Dietary Fats: The Good, The Bad & The In-Between

Here is a fascinating look at dietary fats from our Nutritionist, Nereda Merrin.

For years, fat was a four-letter word. We were urged to banish it from our diets whenever possible. We switched to low-fat foods. But the shift didn’t make us healthier, probably because we cut back on healthy fats as well as harmful ones and within processed foods the space left by fat was filled by sugar.

What we know to be true now, is that your body needs some fat from food. It’s a major source of energy. It helps you absorb some vitamins and minerals. It is needed to build cell membranes, the vital exterior of each cell, and the sheaths surrounding nerves. It is essential for blood clotting, muscle movement, and inflammation. Additionally fat is also needed for hunger satiation and therefore weight management.

The type of fat you consume matters, so read on to understand the good, the in-between and the bad.

The Good: Monounsaturated and Polyunsaturated fats

Good fats come mainly from vegetables, nuts, seeds, and fish. They differ from saturated fats by having fewer hydrogen atoms bonded to their carbon chains. Healthy fats are liquid at room temperature, not solid. There are two broad categories of beneficial fats: monounsaturated and polyunsaturated fats.

Monounsaturated fats.
Good sources of monounsaturated fats are olive oil, peanut oil, canola oil, avocados, and most nuts, as well as high-oleic safflower and sunflower oils.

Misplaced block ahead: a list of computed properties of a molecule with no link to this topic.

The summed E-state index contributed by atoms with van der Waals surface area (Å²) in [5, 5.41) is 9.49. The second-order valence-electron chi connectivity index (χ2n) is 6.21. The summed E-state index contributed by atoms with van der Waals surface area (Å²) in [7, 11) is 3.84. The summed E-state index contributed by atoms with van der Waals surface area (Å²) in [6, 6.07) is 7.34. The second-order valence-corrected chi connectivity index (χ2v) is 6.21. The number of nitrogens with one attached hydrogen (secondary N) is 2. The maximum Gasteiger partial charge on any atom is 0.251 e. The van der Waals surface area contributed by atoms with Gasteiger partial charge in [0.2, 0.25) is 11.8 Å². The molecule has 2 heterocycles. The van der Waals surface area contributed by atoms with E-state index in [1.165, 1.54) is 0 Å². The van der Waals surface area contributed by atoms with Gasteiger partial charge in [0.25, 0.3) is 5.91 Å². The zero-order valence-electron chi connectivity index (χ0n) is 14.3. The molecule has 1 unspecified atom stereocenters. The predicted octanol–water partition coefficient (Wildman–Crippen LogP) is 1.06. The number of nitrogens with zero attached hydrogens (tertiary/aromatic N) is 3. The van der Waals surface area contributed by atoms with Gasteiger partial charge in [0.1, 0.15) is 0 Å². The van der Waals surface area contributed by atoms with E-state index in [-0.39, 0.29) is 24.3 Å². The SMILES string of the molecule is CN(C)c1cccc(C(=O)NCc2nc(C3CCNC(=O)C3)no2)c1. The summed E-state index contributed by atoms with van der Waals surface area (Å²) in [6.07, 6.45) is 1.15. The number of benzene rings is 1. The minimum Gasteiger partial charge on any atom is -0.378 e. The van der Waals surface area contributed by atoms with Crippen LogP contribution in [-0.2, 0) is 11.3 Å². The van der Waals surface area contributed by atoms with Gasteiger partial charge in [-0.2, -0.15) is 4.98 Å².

The discovery that monounsaturated fat could be healthful came from the Seven Countries Study during the 1960s. It revealed that people in Greece and other parts of the Mediterranean region enjoyed a low rate of heart disease despite a high-fat diet. The main fat in their diet, though, was not the saturated animal fat common in countries with higher rates of heart disease. It was olive oil, which contains mainly monounsaturated fat. This finding produced a surge of interest in olive oil and the “Mediterranean diet,” a style of eating regarded as a healthful choice today.

Of all the monounsaturated oils, olive oil is the most nourishing for you due to its high antioxidant content and its higher monounsaturated content (73%).

Despite what has been written about olive oil and cooking please note the following;

  • It is largely resistant to heat damage due to its mostly monounsaturated fatty acid content
  • It has a high smoke point at 190 – 207C which makes it suitable for most cooking methods including pan frying.

Polyunsaturated Fats.
When you pour liquid cooking oil into a pan, there’s a good chance you’re using polyunsaturated fat. Corn oil, sunflower oil, and safflower oil are common examples.

Polyunsaturated fats are essential fats. That means they’re required for normal body functions but your body can’t make them. So you must get them from food. Polyunsaturated fats are used to build cell membranes and the covering of nerves. They are needed for blood clotting, muscle movement, and inflammation.

There are two main types of polyunsaturated fats: omega-3 fatty acids and omega-6 fatty acids. Both types offer health benefits.
Eating polyunsaturated fats in place of saturated fats or highly refined carbohydrates reduces harmful LDL cholesterol and improves your cholesterol profile. It also lowers triglycerides.

Good sources of omega-3 fatty acids include fatty fish such as salmon, mackerel, and sardines, flaxseeds, walnuts, canola oil, and unhydrogenated soybean oil.